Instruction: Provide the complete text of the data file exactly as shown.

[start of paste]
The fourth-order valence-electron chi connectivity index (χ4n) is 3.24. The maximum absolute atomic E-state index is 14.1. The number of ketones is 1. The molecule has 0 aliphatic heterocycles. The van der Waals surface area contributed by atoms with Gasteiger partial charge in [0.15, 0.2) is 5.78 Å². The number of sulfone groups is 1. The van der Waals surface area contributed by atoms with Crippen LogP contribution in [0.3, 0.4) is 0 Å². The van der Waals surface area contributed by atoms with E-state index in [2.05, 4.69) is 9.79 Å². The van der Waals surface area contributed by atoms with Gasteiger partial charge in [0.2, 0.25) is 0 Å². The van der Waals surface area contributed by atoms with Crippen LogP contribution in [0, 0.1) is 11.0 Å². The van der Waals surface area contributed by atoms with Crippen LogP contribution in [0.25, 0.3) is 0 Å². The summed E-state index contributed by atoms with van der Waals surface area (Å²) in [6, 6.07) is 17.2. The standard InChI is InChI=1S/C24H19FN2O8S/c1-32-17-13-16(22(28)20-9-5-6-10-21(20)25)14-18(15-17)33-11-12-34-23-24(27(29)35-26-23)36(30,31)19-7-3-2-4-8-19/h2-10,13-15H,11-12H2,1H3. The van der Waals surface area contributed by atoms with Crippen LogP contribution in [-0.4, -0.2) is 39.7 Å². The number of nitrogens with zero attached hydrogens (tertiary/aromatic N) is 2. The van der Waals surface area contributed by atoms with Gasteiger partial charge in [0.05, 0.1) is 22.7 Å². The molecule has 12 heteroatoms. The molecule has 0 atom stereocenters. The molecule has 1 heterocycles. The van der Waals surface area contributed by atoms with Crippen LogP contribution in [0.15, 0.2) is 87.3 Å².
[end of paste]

The fourth-order valence-electron chi connectivity index (χ4n) is 3.24. The maximum absolute atomic E-state index is 14.1. The number of ketones is 1. The molecule has 0 aliphatic heterocycles. The van der Waals surface area contributed by atoms with Gasteiger partial charge in [0.15, 0.2) is 5.78 Å². The number of sulfone groups is 1. The van der Waals surface area contributed by atoms with Crippen LogP contribution in [0.3, 0.4) is 0 Å². The van der Waals surface area contributed by atoms with E-state index in [2.05, 4.69) is 9.79 Å². The van der Waals surface area contributed by atoms with Gasteiger partial charge in [0.2, 0.25) is 0 Å². The van der Waals surface area contributed by atoms with Crippen LogP contribution in [0, 0.1) is 11.0 Å². The van der Waals surface area contributed by atoms with Crippen LogP contribution in [0.25, 0.3) is 0 Å². The summed E-state index contributed by atoms with van der Waals surface area (Å²) in [6, 6.07) is 17.2. The standard InChI is InChI=1S/C24H19FN2O8S/c1-32-17-13-16(22(28)20-9-5-6-10-21(20)25)14-18(15-17)33-11-12-34-23-24(27(29)35-26-23)36(30,31)19-7-3-2-4-8-19/h2-10,13-15H,11-12H2,1H3. The van der Waals surface area contributed by atoms with Crippen LogP contribution in [-0.4, -0.2) is 39.7 Å². The number of nitrogens with zero attached hydrogens (tertiary/aromatic N) is 2. The van der Waals surface area contributed by atoms with Gasteiger partial charge in [0.05, 0.1) is 22.7 Å². The molecule has 12 heteroatoms. The molecule has 0 atom stereocenters. The molecule has 1 heterocycles. The van der Waals surface area contributed by atoms with Crippen LogP contribution in [0.15, 0.2) is 87.3 Å².